Also, my ginger lilies are blooming. They don’t always make it here with our cold weather, but I’ve found a protected place for these with full sun and they are happy. The scent is heavenly! Plants, thanks to Nita (an almost-aunt) who is one of my gardener inspirations.

Recipe for Pickled Radishes (update):

Put in a jar:
3.5 cups sliced radishes
1 sweet onion, sliced
3 cloves garlic

Make brine and pour over radish mix:
1 cup rice wine vinegar
1 cup sugar
2 star anise
1 tsp coriander seed
1 bay leaf
3 tsp kosher salt

not your typical fashion show

Evva and I were models in a fashion show last week. It was Project Handmade (take off from Project Runway?) for the Local Cloth organization, which works to support the local fiber arts and textile economy and profession. It is a great organization and does a good job promoting local fiber and textile artists and businesses in the area in a great way. I was honored to be a part of the show–asked by a fiber-artist neighbor to model some of her co-creations. The outfits from the show were amazing–all juried, some high fashion, some outfits I would wear any day. I loved my dress and Evva’s dress, both beautifully dyed with local plants and sewed by a local seamstress. The show was so much fun, and I was in awe of the great artist represented–and also by the mutual support they provided for each other. I got inspired to do some cloths designs of my own!

Evva's hat and hand-beaded and dyed front
Evva’s hat and hand-beaded and dyed front
front (and back) of Evva's dress)
front (and back) of Evva’s dress — also she lost a tooth that morning!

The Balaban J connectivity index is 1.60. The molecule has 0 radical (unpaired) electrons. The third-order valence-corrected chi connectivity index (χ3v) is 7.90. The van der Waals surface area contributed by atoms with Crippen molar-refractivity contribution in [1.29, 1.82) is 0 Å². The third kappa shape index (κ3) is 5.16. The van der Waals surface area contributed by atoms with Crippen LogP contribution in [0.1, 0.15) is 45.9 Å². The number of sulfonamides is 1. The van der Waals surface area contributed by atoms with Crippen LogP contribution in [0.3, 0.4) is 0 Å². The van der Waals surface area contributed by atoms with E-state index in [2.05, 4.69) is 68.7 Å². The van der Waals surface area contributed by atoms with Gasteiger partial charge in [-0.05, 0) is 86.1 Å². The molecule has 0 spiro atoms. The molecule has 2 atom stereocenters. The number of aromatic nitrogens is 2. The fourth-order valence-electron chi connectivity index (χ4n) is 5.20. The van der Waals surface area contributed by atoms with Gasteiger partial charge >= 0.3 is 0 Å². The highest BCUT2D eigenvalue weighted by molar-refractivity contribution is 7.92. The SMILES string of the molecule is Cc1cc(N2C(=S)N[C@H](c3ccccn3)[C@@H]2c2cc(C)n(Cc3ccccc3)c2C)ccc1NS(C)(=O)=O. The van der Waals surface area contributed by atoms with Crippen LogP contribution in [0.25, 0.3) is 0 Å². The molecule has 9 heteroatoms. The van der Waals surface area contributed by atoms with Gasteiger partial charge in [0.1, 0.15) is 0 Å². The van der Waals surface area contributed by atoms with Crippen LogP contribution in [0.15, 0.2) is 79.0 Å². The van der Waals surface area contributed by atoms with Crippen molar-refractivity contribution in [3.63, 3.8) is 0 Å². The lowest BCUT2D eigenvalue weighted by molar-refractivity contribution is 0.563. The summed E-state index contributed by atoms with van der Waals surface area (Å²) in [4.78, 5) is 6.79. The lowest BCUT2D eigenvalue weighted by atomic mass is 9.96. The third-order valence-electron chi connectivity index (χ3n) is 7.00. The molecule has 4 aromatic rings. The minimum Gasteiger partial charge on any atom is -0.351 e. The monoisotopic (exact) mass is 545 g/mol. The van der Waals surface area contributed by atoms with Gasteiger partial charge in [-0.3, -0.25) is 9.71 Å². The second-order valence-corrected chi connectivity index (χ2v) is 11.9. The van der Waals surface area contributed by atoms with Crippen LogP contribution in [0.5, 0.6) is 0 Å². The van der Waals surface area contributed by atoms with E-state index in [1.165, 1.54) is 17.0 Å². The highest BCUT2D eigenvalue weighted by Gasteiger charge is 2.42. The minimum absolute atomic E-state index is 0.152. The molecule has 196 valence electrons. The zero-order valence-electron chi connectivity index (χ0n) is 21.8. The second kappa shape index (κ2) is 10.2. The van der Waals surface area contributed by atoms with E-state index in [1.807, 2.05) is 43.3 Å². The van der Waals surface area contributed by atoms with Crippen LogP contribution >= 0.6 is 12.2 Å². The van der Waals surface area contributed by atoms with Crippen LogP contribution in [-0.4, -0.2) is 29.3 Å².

Picture by Evva of my dress--while we were waiting backstage (lots of waiting for these type of shows)
Picture by Evva of my dress–while we were waiting backstage (lots of waiting)

my wild sweet boy

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This guy will hike off on his own (after dressing himself in his raincoat, boots, and a cap for extra measure), through a downpour, to get to his grandmother’s house. He will jump at the chance to “run away” with a sister who is sobbing over the unfairness of her world (what an adventure, he thinks, as he runs to get his bag packed).

He will also cuddle with his mama every morning after he wakes up. One of my favorite times of each day.

my first natural dyeing attempts

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Golden rod

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Marigold flowers and dye bath (below)

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I’ve been thinking about dyeing fabric (and yarn) for a few months now. I have some beautifully dyed fabrics and garments lately and heard interviews with great natural dyers. Natural dyes appeal to me, not just because I tend to avoid harsh chemicals and poisons for our health, but also because I am drawn to a muted color pallet. While I know that natural dyes are not non-toxic and can also make vibrant colors, most are safe and I knew I would be likely to turn out those muted colors (not being terribly fastidious). Also, we live in a great place for finding dye plants in nature–black walnuts, golden rod, etc.